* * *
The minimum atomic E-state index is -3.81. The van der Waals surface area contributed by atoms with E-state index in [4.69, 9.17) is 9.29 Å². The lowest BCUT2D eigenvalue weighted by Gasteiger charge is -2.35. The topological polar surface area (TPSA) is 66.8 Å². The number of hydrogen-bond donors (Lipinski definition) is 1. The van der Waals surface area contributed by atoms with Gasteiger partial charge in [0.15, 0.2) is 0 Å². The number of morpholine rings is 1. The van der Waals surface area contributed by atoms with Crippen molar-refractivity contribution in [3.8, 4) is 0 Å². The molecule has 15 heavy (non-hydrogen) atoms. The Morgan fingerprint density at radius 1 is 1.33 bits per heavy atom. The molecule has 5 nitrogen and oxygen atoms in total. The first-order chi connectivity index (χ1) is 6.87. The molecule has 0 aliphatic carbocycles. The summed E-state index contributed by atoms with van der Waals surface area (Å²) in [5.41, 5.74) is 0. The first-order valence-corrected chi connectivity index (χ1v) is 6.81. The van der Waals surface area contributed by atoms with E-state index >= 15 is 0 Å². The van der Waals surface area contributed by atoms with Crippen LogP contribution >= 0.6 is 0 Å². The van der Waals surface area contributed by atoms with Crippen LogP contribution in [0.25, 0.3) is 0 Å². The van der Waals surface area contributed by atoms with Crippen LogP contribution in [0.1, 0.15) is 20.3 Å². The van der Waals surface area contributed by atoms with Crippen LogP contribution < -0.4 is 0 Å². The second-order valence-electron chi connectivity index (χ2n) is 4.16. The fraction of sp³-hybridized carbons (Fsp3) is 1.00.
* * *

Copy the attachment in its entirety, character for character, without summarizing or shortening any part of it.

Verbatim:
The minimum atomic E-state index is -3.81. The van der Waals surface area contributed by atoms with E-state index in [4.69, 9.17) is 9.29 Å². The lowest BCUT2D eigenvalue weighted by Gasteiger charge is -2.35. The topological polar surface area (TPSA) is 66.8 Å². The number of hydrogen-bond donors (Lipinski definition) is 1. The van der Waals surface area contributed by atoms with Gasteiger partial charge in [0.15, 0.2) is 0 Å². The number of morpholine rings is 1. The van der Waals surface area contributed by atoms with Crippen molar-refractivity contribution in [3.8, 4) is 0 Å². The molecule has 15 heavy (non-hydrogen) atoms. The Morgan fingerprint density at radius 1 is 1.33 bits per heavy atom. The molecule has 5 nitrogen and oxygen atoms in total. The first-order chi connectivity index (χ1) is 6.87. The molecule has 0 aliphatic carbocycles. The summed E-state index contributed by atoms with van der Waals surface area (Å²) in [5.41, 5.74) is 0. The first-order valence-corrected chi connectivity index (χ1v) is 6.81. The van der Waals surface area contributed by atoms with E-state index >= 15 is 0 Å². The van der Waals surface area contributed by atoms with Crippen LogP contribution >= 0.6 is 0 Å². The van der Waals surface area contributed by atoms with Crippen LogP contribution in [0.25, 0.3) is 0 Å². The van der Waals surface area contributed by atoms with Crippen LogP contribution in [0.1, 0.15) is 20.3 Å². The van der Waals surface area contributed by atoms with Crippen LogP contribution < -0.4 is 0 Å². The second-order valence-electron chi connectivity index (χ2n) is 4.16. The fraction of sp³-hybridized carbons (Fsp3) is 1.00.